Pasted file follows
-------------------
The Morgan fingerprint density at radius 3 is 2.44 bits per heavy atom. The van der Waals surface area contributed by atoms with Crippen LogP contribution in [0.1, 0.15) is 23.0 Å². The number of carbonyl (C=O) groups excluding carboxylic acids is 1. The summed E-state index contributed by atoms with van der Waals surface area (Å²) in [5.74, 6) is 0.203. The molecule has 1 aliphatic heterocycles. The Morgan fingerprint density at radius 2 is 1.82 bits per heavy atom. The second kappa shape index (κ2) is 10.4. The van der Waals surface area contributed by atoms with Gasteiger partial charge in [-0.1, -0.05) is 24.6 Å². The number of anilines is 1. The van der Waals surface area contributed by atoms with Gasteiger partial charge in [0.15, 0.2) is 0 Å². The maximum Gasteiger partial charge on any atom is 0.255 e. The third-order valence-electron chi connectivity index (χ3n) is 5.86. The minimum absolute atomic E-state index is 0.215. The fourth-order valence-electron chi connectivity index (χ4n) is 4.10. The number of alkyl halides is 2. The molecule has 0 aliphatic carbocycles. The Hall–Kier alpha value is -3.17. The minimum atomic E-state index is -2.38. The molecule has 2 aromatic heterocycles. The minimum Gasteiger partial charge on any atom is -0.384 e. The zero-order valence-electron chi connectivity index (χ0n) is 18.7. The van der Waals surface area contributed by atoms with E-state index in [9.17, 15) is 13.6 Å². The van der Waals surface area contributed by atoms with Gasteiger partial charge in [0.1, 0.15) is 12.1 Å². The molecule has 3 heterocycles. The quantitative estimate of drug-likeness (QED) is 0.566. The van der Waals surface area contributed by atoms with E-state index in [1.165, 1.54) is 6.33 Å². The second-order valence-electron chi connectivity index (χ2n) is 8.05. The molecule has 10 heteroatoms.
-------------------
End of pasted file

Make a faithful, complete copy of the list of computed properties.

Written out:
The Morgan fingerprint density at radius 3 is 2.44 bits per heavy atom. The van der Waals surface area contributed by atoms with Crippen LogP contribution in [0.1, 0.15) is 23.0 Å². The number of carbonyl (C=O) groups excluding carboxylic acids is 1. The summed E-state index contributed by atoms with van der Waals surface area (Å²) in [5.74, 6) is 0.203. The molecule has 1 aliphatic heterocycles. The Morgan fingerprint density at radius 2 is 1.82 bits per heavy atom. The second kappa shape index (κ2) is 10.4. The van der Waals surface area contributed by atoms with Gasteiger partial charge in [-0.1, -0.05) is 24.6 Å². The number of anilines is 1. The van der Waals surface area contributed by atoms with Gasteiger partial charge in [0.15, 0.2) is 0 Å². The maximum Gasteiger partial charge on any atom is 0.255 e. The third-order valence-electron chi connectivity index (χ3n) is 5.86. The minimum absolute atomic E-state index is 0.215. The fourth-order valence-electron chi connectivity index (χ4n) is 4.10. The number of alkyl halides is 2. The molecule has 0 aliphatic carbocycles. The Hall–Kier alpha value is -3.17. The minimum atomic E-state index is -2.38. The molecule has 2 aromatic heterocycles. The minimum Gasteiger partial charge on any atom is -0.384 e. The zero-order valence-electron chi connectivity index (χ0n) is 18.7. The van der Waals surface area contributed by atoms with E-state index in [9.17, 15) is 13.6 Å². The van der Waals surface area contributed by atoms with Gasteiger partial charge in [0.1, 0.15) is 12.1 Å². The molecule has 3 heterocycles. The quantitative estimate of drug-likeness (QED) is 0.566. The van der Waals surface area contributed by atoms with E-state index in [1.165, 1.54) is 6.33 Å². The second-order valence-electron chi connectivity index (χ2n) is 8.05. The molecule has 10 heteroatoms.